Character Motivation with Suzanne Conboy-Hill & Elizabeth Scott-Gliba
Thursday 9 January 2104 @ Heene Gallery, Worthing
We will take a look at some of the key categories of mental disorder that often feature in fiction, and consider ways of avoiding stereotypes and mash-ups so that the character is, first and foremost, a person.
Personality disorder: psychopathy is a favourite – the mad-eyed murderer with the axe. But arguably the more interesting versions, and we probably all know some of these, include the ‘white collar’ psychopaths who mess up lives and then move on to wreak havoc somewhere else. Narcissism is another – much like psychopathy but with emotional need turned up to maximum.
Depression: most of us have heard of bipolar disorder (manic depression) with its extremes of highs and lows, but what about the people you would never guess were depressed, how would we characterise those people? And what drives people to suicide, sometimes killing their whole families first?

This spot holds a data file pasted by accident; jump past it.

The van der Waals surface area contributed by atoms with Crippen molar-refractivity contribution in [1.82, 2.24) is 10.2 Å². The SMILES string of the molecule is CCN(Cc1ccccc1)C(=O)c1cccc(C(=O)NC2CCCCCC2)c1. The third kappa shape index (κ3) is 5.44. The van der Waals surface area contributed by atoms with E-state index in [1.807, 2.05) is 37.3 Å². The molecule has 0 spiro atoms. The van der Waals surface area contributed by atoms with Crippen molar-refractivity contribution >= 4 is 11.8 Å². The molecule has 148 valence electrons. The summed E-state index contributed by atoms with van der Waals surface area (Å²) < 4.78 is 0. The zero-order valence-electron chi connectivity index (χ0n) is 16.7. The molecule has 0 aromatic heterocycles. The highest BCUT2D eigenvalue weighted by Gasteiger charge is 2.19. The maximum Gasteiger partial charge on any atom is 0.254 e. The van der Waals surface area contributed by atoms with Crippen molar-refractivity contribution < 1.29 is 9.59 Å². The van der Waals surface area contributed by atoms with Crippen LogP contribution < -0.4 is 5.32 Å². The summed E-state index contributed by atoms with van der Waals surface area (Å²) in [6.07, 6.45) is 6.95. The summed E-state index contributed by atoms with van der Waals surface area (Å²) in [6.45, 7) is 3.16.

Schizophrenia: no, this is not split personality! Driven by delusions and hallucinations (voices in the head), we’ll take a look at the way paranoia influences behaviour and how some people now are advocating collaboration with the voices rather than elimination.
Learning disability: people with Down’s syndrome are not universally happy and autistic people are not all like Rainman. Some of them – like Sarah Gordy – are professional actors, and others are sex offenders and abusers. We’ll take a quick tour of the reality.
If the technology gods permit, we’ll have some video clips. We might also try a bit of experimental ear-whispering. Either way, there will be links to sites with good advice about this topic, and the presentation will be available both as a hand-out and a downloadable PowerPoint show.